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EEOC alleges company paid woman less for more work

People in New York who suspect that they are victims of pay discrimination might find the issues in a recent lawsuit brought forward by the Equal Employment Opportunity Commission to be familiar. Representing a woman who worked as a sales representative for a concrete liner company, the commission claimed that the employer violated the Equal Pay Act of 1963 and Title VII of the Civil Rights Act of 1964.

The company allegedly required the female employee to sell more than a male employee in the same position in order to earn the same level of commission pay. Additionally, her base pay before commission was lower than the pay for the male co-worker.

The lawsuit arose after the EEOC could not reach an out-of-court settlement with the company. Now that the lawsuit has been filed, the commission wants the company to compensate the woman for back pay and liquidated damages. The lawsuit also asks for injunctive relief to stop discrimination at the company as well as punitive damages.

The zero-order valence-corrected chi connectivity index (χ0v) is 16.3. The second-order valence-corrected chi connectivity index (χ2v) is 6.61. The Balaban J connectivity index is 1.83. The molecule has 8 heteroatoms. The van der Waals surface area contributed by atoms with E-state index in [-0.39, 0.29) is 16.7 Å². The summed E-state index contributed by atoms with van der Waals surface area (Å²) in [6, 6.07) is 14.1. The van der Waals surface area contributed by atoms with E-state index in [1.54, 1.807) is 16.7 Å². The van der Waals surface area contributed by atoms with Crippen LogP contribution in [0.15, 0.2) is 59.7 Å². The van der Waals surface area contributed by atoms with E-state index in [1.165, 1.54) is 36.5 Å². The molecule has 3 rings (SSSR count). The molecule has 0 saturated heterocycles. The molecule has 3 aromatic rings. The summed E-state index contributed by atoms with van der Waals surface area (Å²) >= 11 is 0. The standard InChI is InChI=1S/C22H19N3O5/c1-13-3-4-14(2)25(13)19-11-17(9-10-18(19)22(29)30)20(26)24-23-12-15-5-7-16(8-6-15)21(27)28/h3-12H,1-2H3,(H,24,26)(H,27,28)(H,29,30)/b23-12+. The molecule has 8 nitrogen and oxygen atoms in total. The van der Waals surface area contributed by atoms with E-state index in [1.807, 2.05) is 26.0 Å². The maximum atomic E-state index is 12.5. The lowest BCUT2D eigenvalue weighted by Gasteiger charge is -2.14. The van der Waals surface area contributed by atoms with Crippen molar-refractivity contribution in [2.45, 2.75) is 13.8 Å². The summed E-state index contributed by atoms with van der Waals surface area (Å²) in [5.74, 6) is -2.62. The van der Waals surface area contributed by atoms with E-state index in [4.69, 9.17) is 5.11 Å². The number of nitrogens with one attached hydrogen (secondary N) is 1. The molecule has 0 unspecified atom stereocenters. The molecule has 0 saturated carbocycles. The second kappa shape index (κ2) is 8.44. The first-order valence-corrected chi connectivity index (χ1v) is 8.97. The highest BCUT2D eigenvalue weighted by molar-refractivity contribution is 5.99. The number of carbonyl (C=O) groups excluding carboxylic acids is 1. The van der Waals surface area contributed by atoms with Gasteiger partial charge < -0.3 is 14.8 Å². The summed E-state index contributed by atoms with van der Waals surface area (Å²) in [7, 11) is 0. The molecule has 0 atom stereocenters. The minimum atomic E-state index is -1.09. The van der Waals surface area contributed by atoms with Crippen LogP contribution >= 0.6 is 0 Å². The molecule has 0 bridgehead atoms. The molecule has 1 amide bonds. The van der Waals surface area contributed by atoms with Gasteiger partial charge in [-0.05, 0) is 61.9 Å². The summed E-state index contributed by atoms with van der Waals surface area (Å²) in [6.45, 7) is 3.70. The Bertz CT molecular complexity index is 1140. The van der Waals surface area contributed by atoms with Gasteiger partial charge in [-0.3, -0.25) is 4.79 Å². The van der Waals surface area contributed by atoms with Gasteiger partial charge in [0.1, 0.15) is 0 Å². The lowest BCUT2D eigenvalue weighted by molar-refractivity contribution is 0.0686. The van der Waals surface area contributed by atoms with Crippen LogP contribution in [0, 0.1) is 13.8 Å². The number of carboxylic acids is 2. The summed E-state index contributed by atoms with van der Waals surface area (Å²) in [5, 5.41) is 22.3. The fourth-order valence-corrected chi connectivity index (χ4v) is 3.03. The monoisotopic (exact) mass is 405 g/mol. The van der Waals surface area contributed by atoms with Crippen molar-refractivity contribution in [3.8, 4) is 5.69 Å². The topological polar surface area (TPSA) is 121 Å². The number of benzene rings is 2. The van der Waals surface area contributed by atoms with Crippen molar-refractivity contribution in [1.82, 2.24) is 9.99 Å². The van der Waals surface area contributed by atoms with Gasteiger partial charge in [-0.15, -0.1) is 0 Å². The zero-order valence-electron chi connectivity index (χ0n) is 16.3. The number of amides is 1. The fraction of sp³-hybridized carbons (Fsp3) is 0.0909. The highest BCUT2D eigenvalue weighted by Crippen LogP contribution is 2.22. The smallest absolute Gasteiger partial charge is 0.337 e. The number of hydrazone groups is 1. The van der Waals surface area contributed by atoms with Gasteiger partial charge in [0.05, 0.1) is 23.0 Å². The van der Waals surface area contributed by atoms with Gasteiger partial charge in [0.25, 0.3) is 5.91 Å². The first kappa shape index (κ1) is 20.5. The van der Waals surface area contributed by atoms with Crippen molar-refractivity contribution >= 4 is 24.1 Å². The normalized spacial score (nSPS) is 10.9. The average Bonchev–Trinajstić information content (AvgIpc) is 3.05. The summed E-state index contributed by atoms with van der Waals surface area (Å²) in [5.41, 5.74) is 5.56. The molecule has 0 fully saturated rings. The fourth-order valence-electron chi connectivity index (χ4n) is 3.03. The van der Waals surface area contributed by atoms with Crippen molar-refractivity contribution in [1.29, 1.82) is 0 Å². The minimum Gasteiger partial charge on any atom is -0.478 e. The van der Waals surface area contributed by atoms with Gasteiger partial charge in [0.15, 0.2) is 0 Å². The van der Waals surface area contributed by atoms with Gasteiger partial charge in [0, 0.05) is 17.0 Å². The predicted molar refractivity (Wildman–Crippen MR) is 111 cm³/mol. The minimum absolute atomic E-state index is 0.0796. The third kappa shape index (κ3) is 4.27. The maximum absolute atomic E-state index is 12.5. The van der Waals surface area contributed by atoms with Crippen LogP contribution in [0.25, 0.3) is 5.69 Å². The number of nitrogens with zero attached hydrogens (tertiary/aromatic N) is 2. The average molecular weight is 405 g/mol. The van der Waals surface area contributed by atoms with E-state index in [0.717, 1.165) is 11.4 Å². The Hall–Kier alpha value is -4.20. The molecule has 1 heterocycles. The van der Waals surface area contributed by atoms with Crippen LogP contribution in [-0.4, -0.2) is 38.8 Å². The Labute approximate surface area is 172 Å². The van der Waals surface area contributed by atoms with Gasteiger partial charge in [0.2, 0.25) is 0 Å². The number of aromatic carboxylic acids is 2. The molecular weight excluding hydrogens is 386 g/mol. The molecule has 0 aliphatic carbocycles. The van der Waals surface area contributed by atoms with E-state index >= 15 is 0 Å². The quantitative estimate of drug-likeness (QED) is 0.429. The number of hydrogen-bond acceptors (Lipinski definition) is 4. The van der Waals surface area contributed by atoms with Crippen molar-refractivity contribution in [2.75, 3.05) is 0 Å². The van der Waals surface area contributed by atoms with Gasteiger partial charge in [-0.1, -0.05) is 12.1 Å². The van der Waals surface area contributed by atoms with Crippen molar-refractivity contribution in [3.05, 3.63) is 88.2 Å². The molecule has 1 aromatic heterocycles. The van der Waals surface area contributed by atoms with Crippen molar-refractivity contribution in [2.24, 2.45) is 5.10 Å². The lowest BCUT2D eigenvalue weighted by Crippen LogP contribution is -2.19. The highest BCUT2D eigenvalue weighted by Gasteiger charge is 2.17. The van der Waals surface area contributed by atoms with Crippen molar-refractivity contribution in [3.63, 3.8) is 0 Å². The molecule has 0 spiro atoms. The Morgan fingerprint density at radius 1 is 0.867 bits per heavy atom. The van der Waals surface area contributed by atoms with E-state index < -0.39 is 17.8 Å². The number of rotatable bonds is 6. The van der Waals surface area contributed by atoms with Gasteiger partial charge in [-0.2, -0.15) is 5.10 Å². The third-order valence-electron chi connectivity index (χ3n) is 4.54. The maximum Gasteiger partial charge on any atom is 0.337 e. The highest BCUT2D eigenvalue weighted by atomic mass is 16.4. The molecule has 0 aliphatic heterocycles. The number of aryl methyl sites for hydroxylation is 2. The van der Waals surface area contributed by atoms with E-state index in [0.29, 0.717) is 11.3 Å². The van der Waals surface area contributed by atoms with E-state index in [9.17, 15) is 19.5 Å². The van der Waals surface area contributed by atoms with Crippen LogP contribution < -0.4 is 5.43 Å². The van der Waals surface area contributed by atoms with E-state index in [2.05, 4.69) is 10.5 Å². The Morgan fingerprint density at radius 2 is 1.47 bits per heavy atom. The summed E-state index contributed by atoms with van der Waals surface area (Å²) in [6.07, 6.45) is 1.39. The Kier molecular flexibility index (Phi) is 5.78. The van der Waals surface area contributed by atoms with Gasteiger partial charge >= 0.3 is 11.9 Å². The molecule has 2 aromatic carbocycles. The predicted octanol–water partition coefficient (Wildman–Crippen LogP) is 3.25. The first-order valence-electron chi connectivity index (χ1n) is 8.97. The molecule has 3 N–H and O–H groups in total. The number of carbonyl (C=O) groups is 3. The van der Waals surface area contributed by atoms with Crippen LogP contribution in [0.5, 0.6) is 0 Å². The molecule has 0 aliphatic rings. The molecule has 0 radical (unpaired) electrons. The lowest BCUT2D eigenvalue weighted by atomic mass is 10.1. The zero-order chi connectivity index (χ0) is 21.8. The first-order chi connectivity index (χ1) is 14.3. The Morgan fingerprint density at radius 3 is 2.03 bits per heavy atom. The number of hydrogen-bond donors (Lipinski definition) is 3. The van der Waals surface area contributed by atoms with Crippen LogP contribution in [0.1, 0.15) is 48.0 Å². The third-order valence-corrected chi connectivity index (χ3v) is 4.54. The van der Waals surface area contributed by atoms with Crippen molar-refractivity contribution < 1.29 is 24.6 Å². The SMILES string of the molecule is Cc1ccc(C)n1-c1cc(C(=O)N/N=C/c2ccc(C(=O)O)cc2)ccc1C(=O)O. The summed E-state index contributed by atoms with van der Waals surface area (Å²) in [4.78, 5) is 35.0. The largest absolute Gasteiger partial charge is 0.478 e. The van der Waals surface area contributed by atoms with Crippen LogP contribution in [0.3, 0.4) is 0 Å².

When a worker believes that an employer is engaging in unfair pay practices, the services of an attorney might provide answers. The person could explain to the attorney what is occurring at work, and the attorney could research the legality of compensation methods and calculations. Investigations could include asking the employer for payroll records and collecting testimony from other workers. Initial communications conducted by the attorney could outline which laws have been broken. This effort could prompt the employer to correct payroll problems and offer the client a settlement. If this approach does not resolve the problem, the lawyer could prepare a lawsuit to address the disputes.

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